1332 Technology Advances in Exploration and Production

The second important reason why incorrect predictions were made about future gas markets and why today's views are quite different relates to how gas extraction technologies have advanced dramatically in the last two decades and how we now believe that these advances will continue to make an ongoing contribution to low-cost gas supplies in the future. A significant variety of technological advances contributed to increasing low-cost gas supplies. Flat oil and gas prices forced operators to implement programs to dramatically reduce expenditures and streamline operations. These technology advances include:

• The introduction of three-dimensional and four-dimensional seismic technology that reduces dry hole rates and improves overall reservoir performance. For example, recent work sponsored by the Gas Research Institute (GRI) showed that three-dimensional seismic tests in older onshore fields in the Gulf typically resulted in a three- to fourfold increase in production over that for fields where it was not applied (Caldwell, 1996).

• The application of horizontal drilling is making considerable improvements in cost effective recovery in a wide variety of settings. Since the mid-1980s, horizontal drilling has grown in application from almost nothing in 1990 to over 2700 horizontal wells drilled worldwide (Chambers, 1998).

• Developments in completion and stimulation technology in the past decade dramatically changed the economics of producing gas resources, especially in the unconventional gas resources in coal seams, shales, and low permeability sands.

• Improved drilling technologies including longer-life drill bits and improved control systems are dramatically reducing drilling costs and improving both initial productivity and ultimate recoveries per well.

• A significant contribution to the improved economics of offshore discoveries is the reduction in cycle time from exploration success to first production. Using Shell as an example, this time was reduced from seven to four years during the 1980s. Today, the average time between offshore discovery and first production is typically between one to two years depending on the size of the discovery (Funk, 1995).

A number of studies, including the 1992 natural gas study conducted by the National Petroleum Council, demonstrated that drilling costs in the U.S. have exhibited a 2 to 4% real decline per year after accounting for fluctuations in oil and gas prices, rig utilization rates, and other factors. This decline is believed to be largely attributable to technological advances (National Petroleum Council, 1992).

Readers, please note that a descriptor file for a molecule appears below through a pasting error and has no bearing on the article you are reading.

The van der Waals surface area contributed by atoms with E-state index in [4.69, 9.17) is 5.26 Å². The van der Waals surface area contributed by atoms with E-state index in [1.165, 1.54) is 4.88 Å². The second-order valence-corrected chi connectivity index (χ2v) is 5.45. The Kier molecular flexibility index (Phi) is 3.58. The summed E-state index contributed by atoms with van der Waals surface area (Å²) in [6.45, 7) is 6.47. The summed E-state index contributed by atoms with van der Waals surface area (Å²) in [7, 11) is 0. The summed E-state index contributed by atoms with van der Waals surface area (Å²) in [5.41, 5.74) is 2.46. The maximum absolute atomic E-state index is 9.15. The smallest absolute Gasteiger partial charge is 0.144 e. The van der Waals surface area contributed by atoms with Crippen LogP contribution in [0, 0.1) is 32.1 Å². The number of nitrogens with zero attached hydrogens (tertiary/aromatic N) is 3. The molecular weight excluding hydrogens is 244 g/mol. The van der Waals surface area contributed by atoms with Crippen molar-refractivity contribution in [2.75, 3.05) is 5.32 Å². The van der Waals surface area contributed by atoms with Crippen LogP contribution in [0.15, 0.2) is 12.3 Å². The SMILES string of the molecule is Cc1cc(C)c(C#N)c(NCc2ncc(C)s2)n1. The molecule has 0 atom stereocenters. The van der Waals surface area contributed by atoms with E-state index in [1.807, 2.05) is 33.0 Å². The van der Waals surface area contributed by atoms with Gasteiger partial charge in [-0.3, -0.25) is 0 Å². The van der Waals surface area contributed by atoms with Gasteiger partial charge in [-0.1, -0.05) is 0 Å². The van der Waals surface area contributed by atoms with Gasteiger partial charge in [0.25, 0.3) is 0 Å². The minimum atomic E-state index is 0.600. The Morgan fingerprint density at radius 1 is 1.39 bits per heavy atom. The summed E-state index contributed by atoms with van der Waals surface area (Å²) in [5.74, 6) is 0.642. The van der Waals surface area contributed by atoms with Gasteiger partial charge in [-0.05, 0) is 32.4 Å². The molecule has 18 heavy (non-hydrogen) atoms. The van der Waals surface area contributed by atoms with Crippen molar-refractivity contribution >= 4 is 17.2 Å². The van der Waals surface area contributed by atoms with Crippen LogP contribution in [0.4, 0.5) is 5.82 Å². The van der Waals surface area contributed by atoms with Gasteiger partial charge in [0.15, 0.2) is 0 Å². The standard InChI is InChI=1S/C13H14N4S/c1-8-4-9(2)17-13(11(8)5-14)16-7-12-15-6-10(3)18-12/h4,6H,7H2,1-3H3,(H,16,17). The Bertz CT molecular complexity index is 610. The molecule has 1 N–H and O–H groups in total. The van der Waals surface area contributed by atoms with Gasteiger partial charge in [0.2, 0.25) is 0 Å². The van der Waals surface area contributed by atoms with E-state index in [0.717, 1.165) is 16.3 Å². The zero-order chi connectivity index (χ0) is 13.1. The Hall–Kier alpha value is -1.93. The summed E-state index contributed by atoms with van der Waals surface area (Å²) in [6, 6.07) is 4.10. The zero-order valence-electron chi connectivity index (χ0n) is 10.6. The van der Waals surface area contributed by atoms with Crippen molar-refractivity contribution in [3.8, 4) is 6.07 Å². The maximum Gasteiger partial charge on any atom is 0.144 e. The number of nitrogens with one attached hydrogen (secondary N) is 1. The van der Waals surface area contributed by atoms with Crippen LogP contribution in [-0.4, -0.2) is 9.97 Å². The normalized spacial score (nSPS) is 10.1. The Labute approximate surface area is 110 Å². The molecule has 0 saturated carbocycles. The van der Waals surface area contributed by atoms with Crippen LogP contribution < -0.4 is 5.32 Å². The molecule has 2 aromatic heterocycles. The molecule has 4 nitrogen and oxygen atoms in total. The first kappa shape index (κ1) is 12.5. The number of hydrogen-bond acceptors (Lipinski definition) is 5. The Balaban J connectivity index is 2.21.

All of this resulted in an increase in the volume of gas reserves discovered per well. Average reserve additions from new gas wells increased from about 1 billion cubic feet (Bcf) per well in the 1980s to over 2 Bcf per well on average. In terms of gas discoveries per exploratory gas well drilled, reserve additions increased from between 5 and 10 Bcf in the 1980s to over 20 Bcf per well today. This obviously means that gas reserve additions, to a large extent, kept pace with production despite the fact that we are drilling half as many gas wells today as we were in the late 1970s and early 1980s. Since 1993, gas reserve additions in the U.S. have exceeded production. This is the first time in decades that production has been replaced on an annual and sustained basis.

Moreover, much of these reserve additions come from development drilling rather than new exploration. In fact, today over 40% of reserve additions in the U.S. are attributable to lower cost development drilling compared to an approximately 10% contribution in the early 1980s. This has led to significant increases in our estimates of remaining reserves in discovered fields. Some estimates suggest that initial discovery will grow by a factor of ten through additional delineation, infill development, and application of improved technology. These modern developments resulted in substantial reductions in finding and production costs. According to the EIA, real gas finding costs decreased by nearly 60% since the mid-1980s from about $2.00 to $2.25/Mcf in 1985 to $0.60 to $0.90/Mcf today. Production costs also dropped almost by half, from $1.50 to $1.75/Mcf in 1985 to $0.40 to $0.80/Mcf today.

It is likely that major technological developments will continue. These advances appear to be offsetting the impacts of resource depletion. Moreover, improved understanding of the resource base is expanding developments into more challenging settings. Finally, trends toward a more competitive and efficient energy industry are influencing a tremendous amount of innovation, not only in technologies but also fundamentally in how the North American gas market works now and, possibly, in the future.

13.4 Conventional Liquid Petroleum Fuels (Diesel and Kerosene, Naptha)

Solar Stirling Engine Basics Explained

Solar Stirling Engine Basics Explained

The solar Stirling engine is progressively becoming a viable alternative to solar panels for its higher efficiency. Stirling engines might be the best way to harvest the power provided by the sun. This is an easy-to-understand explanation of how Stirling engines work, the different types, and why they are more efficient than steam engines.

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